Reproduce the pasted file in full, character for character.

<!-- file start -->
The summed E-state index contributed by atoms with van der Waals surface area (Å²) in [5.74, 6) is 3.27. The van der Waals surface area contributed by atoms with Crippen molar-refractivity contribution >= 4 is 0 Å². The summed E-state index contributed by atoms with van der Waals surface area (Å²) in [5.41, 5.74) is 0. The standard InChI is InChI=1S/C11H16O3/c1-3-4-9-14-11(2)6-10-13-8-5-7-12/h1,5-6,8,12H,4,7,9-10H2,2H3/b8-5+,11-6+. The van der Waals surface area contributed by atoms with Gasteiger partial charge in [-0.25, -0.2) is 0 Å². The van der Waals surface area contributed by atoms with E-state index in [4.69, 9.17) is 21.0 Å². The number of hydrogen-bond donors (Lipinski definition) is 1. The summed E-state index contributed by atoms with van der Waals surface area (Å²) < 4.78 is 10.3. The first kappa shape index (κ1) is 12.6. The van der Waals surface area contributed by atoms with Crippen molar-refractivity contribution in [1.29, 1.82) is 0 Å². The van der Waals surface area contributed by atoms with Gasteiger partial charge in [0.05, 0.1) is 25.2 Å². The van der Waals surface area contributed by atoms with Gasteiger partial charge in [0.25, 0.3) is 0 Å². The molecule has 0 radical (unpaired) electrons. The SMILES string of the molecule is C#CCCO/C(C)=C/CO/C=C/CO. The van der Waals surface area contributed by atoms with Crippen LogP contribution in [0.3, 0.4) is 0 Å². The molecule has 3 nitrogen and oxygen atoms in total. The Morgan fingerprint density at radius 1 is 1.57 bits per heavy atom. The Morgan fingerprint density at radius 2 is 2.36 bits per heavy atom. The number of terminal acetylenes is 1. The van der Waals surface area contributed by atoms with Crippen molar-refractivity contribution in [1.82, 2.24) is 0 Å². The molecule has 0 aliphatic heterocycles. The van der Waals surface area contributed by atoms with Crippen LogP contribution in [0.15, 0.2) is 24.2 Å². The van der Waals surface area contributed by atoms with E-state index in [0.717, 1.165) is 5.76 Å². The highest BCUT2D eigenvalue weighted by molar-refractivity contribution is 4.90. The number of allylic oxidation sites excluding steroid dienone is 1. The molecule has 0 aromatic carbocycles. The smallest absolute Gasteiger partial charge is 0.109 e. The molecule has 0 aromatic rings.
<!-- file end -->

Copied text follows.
The summed E-state index contributed by atoms with van der Waals surface area (Å²) in [5.74, 6) is 3.27. The van der Waals surface area contributed by atoms with Crippen molar-refractivity contribution >= 4 is 0 Å². The summed E-state index contributed by atoms with van der Waals surface area (Å²) in [5.41, 5.74) is 0. The standard InChI is InChI=1S/C11H16O3/c1-3-4-9-14-11(2)6-10-13-8-5-7-12/h1,5-6,8,12H,4,7,9-10H2,2H3/b8-5+,11-6+. The van der Waals surface area contributed by atoms with Gasteiger partial charge in [-0.25, -0.2) is 0 Å². The van der Waals surface area contributed by atoms with E-state index in [4.69, 9.17) is 21.0 Å². The number of hydrogen-bond donors (Lipinski definition) is 1. The summed E-state index contributed by atoms with van der Waals surface area (Å²) < 4.78 is 10.3. The first kappa shape index (κ1) is 12.6. The van der Waals surface area contributed by atoms with Crippen molar-refractivity contribution in [1.29, 1.82) is 0 Å². The van der Waals surface area contributed by atoms with Gasteiger partial charge in [0.05, 0.1) is 25.2 Å². The van der Waals surface area contributed by atoms with Gasteiger partial charge in [0.25, 0.3) is 0 Å². The molecule has 0 radical (unpaired) electrons. The SMILES string of the molecule is C#CCCO/C(C)=C/CO/C=C/CO. The van der Waals surface area contributed by atoms with Crippen LogP contribution in [0.3, 0.4) is 0 Å². The molecule has 3 nitrogen and oxygen atoms in total. The Morgan fingerprint density at radius 1 is 1.57 bits per heavy atom. The Morgan fingerprint density at radius 2 is 2.36 bits per heavy atom. The number of terminal acetylenes is 1. The van der Waals surface area contributed by atoms with Crippen molar-refractivity contribution in [1.82, 2.24) is 0 Å². The molecule has 0 aliphatic heterocycles. The van der Waals surface area contributed by atoms with Crippen LogP contribution in [0.15, 0.2) is 24.2 Å². The van der Waals surface area contributed by atoms with E-state index in [0.717, 1.165) is 5.76 Å². The highest BCUT2D eigenvalue weighted by molar-refractivity contribution is 4.90. The number of allylic oxidation sites excluding steroid dienone is 1. The molecule has 0 aromatic carbocycles. The smallest absolute Gasteiger partial charge is 0.109 e. The molecule has 0 aromatic rings.